If you’re not good with chopsticks and think you can just use a fork when in trouble, you might find yourself in a difficult situation when you actually enter a restaurant in Japan. Sushi, ramen, udon, okonomiyaki, tempura—all of these are considered etiquette violations if eaten with a fork. It’s not uncommon for some places not to even provide forks.
Many people may have experienced using chopsticks when dining at Asian restaurants, and some might even use them regularly as they are available at local supermarkets. To ensure a smooth dining experience in Japan, it’s recommended to practice using chopsticks before your trip.
There’s a practice method with chopsticks where you pick up grains of rice or beans and transfer them to another plate. Even in Japan, some parents have their children do this exercise.
While it’s possible to have a meal without being skilled with chopsticks, you might struggle when eating dishes like ramen or udon. Personally, I feel that practicing with chopsticks is more important for travelers than studying Japanese language.
Let’s also explain some chopstick-related faux pas that you shouldn’t do. It’s often mentioned in guidebooks, but you shouldn’t stand your chopsticks upright. When I was a child, my mother used to scold me for sticking my chopsticks into rice. It’s considered bad luck as it reminds people of graves. Also, avoid raising your hand while holding chopsticks. Westerners tend to use big gestures while speaking, and they unintentionally wave their chopsticks around. I occasionally see it too. This is seen as bad manners by Japanese people. Make it a habit to place your chopsticks on the chopstick rest.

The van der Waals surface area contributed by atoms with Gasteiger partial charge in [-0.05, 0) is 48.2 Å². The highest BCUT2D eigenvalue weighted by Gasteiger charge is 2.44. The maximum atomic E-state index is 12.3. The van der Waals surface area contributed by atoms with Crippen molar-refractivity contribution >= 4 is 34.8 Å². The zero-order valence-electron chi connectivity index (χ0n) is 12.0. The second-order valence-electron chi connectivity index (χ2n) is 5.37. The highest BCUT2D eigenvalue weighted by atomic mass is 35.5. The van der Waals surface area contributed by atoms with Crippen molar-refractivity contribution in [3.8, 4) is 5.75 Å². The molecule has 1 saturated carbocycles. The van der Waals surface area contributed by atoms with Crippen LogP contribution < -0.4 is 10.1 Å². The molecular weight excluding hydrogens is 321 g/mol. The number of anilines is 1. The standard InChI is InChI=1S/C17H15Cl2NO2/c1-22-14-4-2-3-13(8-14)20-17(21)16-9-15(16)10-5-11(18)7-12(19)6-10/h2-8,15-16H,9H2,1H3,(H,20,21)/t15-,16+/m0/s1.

There’s no time like the present. Let’s go buy some chopsticks now. There are various materials and designs available, so just choosing them can be a fun experience.
While practicing, listen to the popular Japanese girl group NiziU’s song ‘Chopstick.’ Keep up the good work!